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Cartwright, Stuart face off in only contested House race in county

BRATTLEBORO—In the Democratic primary on Aug. 24, there will be only one contested race for the House in the county — in Windham District 3-1 in Brattleboro.

Lorie Cartwright, a local attorney and a member of the Brattleboro Town School Board, and Valerie Stuart, who runs a public relations firm, are competing for the seat held by Rep. Virginia “Gini” Milkey, D-Brattleboro, who is stepping down after 20 years in the Legislature.

The winner faces Republican Richard Morton of Brattleboro in November.

Cartwright, 40, is an attorney in the Brattleboro law firm of Fitts, Olson & Giddings and a 2002 graduate of the Vermont Law School. Most of her legal work is done on behalf of children and families.

If elected, Cartwright said she wants to serve on the House Education Committee. Windham County has not had a representative on that committee for many years.

“I think it’s important for a representative to have experience dealing with implementing the legislation that comes from Montpelier,” she said.

Milkey, who served on the House Health Care Committee for most of her time in Montpelier, has said she will support Cartwright in the primary. In a farewell speech at the end of this year’s legislative session, Milkey said that Cartwright’s “knowledge of education issues, through her tenure on the town school board, will be an important addition to the Brattleboro state rep team, and I hope the voters of District 1 will give her favorable consideration at election time.”

While education issues are Cartwright’s main interest, she said she appreciates the work that Milkey has done on health care and said she will continue that legacy. She said she’s also concerned about cuts to the state’s judicial system, and the effect they have had on the speed and quality of justice.

“Unless they are in the system, few people realize the impact of these cuts,” said Cartwright. “The delays have been terrible. I am a real advocate for equality under the law and equality of opportunity. I realize we’re facing a deficit, but I still believe we should be providing for all our citizens and not just making cuts that hurt the people who need help.”

Stuart, 52, has served as the marketing director for the Strolling of the Heifers. She also handled fundraising efforts and sat on the board of dozens of local businesses and nonprofits, including Youth Services and the Brattleboro Museum and Art Center. She has also handled media relations for former House Speaker and current House Ways and Means chair Michael Obuchowski, D-Bellows Falls.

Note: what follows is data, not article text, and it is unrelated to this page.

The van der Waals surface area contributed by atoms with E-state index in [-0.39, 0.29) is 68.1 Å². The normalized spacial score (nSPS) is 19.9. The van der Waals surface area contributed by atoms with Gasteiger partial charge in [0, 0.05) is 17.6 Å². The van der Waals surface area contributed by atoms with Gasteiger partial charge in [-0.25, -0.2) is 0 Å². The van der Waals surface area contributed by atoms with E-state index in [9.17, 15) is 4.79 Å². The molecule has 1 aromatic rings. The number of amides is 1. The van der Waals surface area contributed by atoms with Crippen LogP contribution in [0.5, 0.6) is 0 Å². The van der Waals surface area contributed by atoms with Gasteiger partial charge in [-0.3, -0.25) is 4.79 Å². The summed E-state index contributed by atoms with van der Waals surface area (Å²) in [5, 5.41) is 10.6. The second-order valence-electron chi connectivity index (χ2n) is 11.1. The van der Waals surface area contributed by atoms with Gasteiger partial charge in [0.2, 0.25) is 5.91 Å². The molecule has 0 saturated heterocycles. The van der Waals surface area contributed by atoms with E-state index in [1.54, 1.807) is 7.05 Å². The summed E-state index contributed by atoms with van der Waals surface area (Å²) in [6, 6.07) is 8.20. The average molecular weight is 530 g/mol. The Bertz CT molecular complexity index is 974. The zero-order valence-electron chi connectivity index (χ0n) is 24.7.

Prior to moving to Vermont 16 years ago, she worked as an editor and in public relations in New York City for 14 years.

“People like ‘Obie,’ who have devoted their lives to public service, are the people I admire,” said Stuart. “I’m a creative and mission-driven person and I’ve always wanted to be part of the solution to protect the things I care about.”

Stuart said that in her travels around the district, the No. 1 concern she has heard from residents is jobs and the economy. “People are hurting, so the big challenge is to do as much as we can with the money we have.”

She sees local agriculture as a big driver of the state’s economy in the years ahead. “We’ve made great progress in that area, and it is also important in preserving our state’s landscape, which helps tourism as well.”

She also believes that “the future of Vermont will depend on our being able to attract small businesses, entrepreneurs and inventors,” saying that the state should do all it can to encourage the growth of the creative economy.

Other contested races

As for statewide races on the Democratic ballot, Democrats Peter Shumlin, Susan Bartlett, Matt Dunne, Deb Markowitz and Doug Racine will square off in the gubernatorial primary, with the winner to face Lt. Gov. Brian Dubie, the lone Republican candidate.

• U.S. Sen. Patrick Leahy faces a challenge from retired Navy physician Daniel Frelich of Wilmington.

• Former State Auditor and current Chittenden County state Sen. Ed Flanagan faces public policy analyst Doug Hoffer of Burlington in the Auditor’s race.

• State Rep. Christopher Bray of New Haven and State Rep. Steve Howard of Rutland City are running for lieutenant governor.

• And former state Sen. Jim Condos of Montpelier and attorney Charles Merriman of Middlesex square off for Secretary of State.

There are no contested races for the House or Senate on the Republican primary ballot in Windham County, but there are three statewide contests on the ballot.

• State Sen. Phil Scott, a Berlin construction contractor and stock car racer, is running against businessman Mark Snelling of Starksboro for lieutenant governor.

• Chris Roy, an attorney and Selectboard member from Williston, faces former Douglas administration spokesman Jason Gibbs of Duxbury for Secretary of State.

• And there’s a three-way race for the U.S. House, with conservative activist and talk show host Paul Beaudry of Swanton facing retired businessman John Mitchell of Rutland City and Keith Stern of  Springfield, who ran for the House in 2006 as an independent. The winner faces Democratic incumbent Peter Welch.

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Originally published in The Commons issue #63 (Wednesday, August 18, 2010).

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